Michael

 

When does it end? In 1986, they allowed amnesty for 3 million people. Laws were put in place to fix the problem. So we thought. Borders were suppose to be more secure, which they should be. It seems our government is responsible, I believe it divides us in this country, we do feel threaten at times, overwhelmed to be sure. I ask myself why? Living in Fresno,ca, where there is a large number of illegal Immigrates. I live in a neighborhood that is over whelming Hispanic. When they replaced the Von's grocery store with a Fiesta Hispanic store, they didn't want English speaking people applying for jobs there, everything was in Spanish. If we could read it, maybe we could apply for work there, but the message was clear. The want ads in the paper here, repeatedly say you have to be bilingual to work in stores, so that is out  also. We also have big ads that are totally in Spanish. I would like it if they would become American and embrace our country, but I feel, like a lot of people that we have to embrace their culture instead. I am not alone and it isn't because I am white, other hispanic neighbors, who have lived in this neighborhood longer then I have, feel the same way. We feel that we live in Mexico. Also, the immigrates here, especially the younger people, don't like us. plain and simple. They say so, they won't play with my grandson, they tell him he is white, we don't like white people. They push us away, they are very united. I think that is the real problem here. It isn't much different then inviting someone into your home, and they let you know right away, they don't like you, although, they will except your hospitality, they have no intentions of ever excepting you. We become the enemy.  Maybe that is what we fear. We might as well admit it. Remember, we live in an area, which I am sure that you do not, where we are confronted with this daily. It isn't because I am racist, although it might sound that way. I grew up in this town, went to schools with Hispanics, but they were all Americans, embraced the American way of life. We didn't see signs in Spanish everywhere we went. The elementary teachers did not translate everything into Spanish when we were at  school functions. I think we feel threaten. Maybe that's what it is all about.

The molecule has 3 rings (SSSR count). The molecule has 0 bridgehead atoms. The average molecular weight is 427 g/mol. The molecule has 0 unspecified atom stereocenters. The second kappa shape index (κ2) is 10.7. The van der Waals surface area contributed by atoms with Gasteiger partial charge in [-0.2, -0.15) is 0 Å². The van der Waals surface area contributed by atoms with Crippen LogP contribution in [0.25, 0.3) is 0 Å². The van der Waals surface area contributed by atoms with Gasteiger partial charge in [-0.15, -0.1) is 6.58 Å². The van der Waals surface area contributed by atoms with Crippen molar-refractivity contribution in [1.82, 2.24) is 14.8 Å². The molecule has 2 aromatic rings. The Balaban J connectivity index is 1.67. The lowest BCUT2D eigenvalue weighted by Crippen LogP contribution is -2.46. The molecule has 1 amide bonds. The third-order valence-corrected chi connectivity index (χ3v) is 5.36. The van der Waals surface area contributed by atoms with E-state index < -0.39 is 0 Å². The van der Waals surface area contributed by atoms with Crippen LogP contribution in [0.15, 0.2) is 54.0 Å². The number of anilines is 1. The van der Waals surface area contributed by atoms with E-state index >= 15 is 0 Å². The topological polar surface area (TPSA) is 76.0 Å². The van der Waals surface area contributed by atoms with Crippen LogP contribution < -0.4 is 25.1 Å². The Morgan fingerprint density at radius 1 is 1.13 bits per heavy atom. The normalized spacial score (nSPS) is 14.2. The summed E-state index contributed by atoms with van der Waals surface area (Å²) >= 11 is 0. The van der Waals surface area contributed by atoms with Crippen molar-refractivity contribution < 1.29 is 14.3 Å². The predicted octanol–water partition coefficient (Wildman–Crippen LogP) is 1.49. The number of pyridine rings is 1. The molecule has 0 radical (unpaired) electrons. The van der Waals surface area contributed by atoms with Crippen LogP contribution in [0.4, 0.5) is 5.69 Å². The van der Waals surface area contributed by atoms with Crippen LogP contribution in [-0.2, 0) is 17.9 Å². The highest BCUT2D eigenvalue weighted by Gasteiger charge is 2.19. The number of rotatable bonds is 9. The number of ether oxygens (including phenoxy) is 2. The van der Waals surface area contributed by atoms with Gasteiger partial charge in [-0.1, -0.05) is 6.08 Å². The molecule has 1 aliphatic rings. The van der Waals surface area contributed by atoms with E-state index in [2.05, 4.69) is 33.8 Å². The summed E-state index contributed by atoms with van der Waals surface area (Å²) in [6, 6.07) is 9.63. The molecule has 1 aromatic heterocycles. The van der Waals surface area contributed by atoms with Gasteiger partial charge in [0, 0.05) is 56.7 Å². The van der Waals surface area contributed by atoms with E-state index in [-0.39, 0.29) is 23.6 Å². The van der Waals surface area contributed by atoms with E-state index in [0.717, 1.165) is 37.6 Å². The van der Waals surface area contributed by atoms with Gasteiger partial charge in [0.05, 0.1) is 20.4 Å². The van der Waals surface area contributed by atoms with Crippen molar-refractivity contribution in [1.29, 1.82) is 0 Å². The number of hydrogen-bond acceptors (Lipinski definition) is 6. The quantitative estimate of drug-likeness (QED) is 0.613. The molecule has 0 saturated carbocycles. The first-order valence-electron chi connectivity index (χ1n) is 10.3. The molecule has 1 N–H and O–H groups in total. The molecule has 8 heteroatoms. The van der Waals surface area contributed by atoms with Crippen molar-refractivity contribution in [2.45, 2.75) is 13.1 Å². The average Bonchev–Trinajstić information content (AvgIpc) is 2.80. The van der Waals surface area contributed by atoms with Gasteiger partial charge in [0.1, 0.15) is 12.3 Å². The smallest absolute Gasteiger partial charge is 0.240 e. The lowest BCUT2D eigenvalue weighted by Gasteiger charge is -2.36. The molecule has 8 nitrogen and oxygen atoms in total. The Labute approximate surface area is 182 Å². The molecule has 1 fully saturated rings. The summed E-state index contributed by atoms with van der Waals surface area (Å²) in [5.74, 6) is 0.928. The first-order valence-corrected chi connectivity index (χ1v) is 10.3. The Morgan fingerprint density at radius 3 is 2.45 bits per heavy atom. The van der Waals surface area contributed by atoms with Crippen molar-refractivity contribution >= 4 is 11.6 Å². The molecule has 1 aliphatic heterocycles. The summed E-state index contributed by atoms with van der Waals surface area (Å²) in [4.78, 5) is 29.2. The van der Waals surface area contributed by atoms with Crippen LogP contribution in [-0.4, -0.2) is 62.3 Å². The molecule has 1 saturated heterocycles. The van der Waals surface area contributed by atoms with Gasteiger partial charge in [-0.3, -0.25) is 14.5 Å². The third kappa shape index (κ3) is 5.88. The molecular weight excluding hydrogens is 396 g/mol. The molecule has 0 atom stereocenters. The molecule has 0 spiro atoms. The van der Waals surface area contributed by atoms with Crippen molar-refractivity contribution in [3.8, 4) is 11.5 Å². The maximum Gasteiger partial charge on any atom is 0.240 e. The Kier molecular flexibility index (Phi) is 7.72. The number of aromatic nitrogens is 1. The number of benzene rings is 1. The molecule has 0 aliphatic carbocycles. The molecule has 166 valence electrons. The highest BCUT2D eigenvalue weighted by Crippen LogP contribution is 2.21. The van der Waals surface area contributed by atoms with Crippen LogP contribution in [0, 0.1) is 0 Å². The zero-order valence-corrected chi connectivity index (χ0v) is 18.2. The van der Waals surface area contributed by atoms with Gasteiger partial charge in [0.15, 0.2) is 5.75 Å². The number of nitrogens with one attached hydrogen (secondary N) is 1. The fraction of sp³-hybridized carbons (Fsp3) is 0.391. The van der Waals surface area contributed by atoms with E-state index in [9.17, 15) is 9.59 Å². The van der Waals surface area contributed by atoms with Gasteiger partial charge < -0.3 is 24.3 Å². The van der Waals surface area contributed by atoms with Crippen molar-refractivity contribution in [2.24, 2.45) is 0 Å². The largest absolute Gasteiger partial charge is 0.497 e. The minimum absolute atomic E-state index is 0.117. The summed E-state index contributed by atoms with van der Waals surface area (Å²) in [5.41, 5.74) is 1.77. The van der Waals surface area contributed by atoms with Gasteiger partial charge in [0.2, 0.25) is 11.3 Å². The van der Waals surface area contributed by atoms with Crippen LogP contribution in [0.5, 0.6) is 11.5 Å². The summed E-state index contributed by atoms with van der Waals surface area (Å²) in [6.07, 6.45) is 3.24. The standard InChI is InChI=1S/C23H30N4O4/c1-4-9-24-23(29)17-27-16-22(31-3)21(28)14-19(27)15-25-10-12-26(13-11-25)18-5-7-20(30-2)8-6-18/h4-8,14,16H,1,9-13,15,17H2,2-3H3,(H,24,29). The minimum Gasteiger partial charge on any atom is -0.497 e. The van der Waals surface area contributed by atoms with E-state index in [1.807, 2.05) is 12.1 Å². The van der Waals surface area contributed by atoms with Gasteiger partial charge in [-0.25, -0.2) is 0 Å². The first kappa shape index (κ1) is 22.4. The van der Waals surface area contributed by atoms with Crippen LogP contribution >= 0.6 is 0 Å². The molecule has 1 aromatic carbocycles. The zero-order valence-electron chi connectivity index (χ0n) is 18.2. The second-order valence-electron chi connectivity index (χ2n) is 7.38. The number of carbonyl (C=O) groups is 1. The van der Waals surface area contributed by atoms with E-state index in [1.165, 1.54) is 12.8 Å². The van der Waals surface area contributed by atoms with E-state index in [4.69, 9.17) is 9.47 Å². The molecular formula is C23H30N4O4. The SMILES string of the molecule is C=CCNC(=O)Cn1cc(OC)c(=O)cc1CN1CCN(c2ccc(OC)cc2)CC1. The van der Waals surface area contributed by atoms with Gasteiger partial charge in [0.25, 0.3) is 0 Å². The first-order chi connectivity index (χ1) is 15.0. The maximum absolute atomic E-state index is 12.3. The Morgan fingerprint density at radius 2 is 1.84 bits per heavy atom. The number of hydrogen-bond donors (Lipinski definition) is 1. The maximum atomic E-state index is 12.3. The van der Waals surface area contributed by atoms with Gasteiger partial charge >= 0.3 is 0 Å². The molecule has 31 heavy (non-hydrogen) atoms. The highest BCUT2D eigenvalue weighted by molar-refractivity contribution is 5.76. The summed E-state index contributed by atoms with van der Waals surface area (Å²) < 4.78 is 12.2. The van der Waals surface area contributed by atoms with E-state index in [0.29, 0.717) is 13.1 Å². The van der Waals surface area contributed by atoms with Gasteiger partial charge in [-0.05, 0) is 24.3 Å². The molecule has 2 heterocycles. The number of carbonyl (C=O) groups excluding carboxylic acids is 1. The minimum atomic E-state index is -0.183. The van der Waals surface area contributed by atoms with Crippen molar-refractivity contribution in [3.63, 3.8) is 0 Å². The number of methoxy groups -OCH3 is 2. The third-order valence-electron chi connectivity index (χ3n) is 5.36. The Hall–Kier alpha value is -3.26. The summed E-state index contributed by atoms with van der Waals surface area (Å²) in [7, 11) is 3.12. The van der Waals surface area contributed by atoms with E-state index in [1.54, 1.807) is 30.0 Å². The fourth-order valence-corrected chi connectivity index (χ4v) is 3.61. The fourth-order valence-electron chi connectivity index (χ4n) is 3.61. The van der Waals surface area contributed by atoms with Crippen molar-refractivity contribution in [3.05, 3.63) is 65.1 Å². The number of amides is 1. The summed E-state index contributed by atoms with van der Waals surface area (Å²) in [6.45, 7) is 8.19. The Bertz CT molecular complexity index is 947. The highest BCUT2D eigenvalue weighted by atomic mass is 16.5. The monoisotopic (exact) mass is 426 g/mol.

donna
Fresno, Ca